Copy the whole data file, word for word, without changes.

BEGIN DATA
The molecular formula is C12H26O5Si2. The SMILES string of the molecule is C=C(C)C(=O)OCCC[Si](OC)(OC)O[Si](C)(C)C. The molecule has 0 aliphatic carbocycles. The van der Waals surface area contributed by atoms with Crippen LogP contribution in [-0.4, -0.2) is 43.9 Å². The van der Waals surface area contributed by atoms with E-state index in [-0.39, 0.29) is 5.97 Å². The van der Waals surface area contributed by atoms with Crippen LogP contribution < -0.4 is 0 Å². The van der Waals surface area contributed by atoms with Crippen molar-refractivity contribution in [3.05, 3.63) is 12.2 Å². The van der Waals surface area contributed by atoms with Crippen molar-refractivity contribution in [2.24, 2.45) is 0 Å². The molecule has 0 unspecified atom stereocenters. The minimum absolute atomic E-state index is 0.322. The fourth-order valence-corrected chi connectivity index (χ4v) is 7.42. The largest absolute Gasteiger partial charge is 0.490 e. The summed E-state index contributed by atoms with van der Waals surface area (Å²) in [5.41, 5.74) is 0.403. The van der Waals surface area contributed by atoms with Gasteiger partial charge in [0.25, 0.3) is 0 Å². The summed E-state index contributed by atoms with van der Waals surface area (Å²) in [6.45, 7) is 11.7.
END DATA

The molecular formula is C12H26O5Si2. The SMILES string of the molecule is C=C(C)C(=O)OCCC[Si](OC)(OC)O[Si](C)(C)C. The molecule has 0 aliphatic carbocycles. The van der Waals surface area contributed by atoms with Crippen LogP contribution in [-0.4, -0.2) is 43.9 Å². The van der Waals surface area contributed by atoms with E-state index in [-0.39, 0.29) is 5.97 Å². The van der Waals surface area contributed by atoms with Crippen LogP contribution < -0.4 is 0 Å². The van der Waals surface area contributed by atoms with Crippen molar-refractivity contribution in [3.05, 3.63) is 12.2 Å². The van der Waals surface area contributed by atoms with Crippen molar-refractivity contribution in [2.24, 2.45) is 0 Å². The molecule has 0 unspecified atom stereocenters. The minimum absolute atomic E-state index is 0.322. The fourth-order valence-corrected chi connectivity index (χ4v) is 7.42. The largest absolute Gasteiger partial charge is 0.490 e. The summed E-state index contributed by atoms with van der Waals surface area (Å²) in [5.41, 5.74) is 0.403. The van der Waals surface area contributed by atoms with Gasteiger partial charge in [0.25, 0.3) is 0 Å². The summed E-state index contributed by atoms with van der Waals surface area (Å²) in [6.45, 7) is 11.7.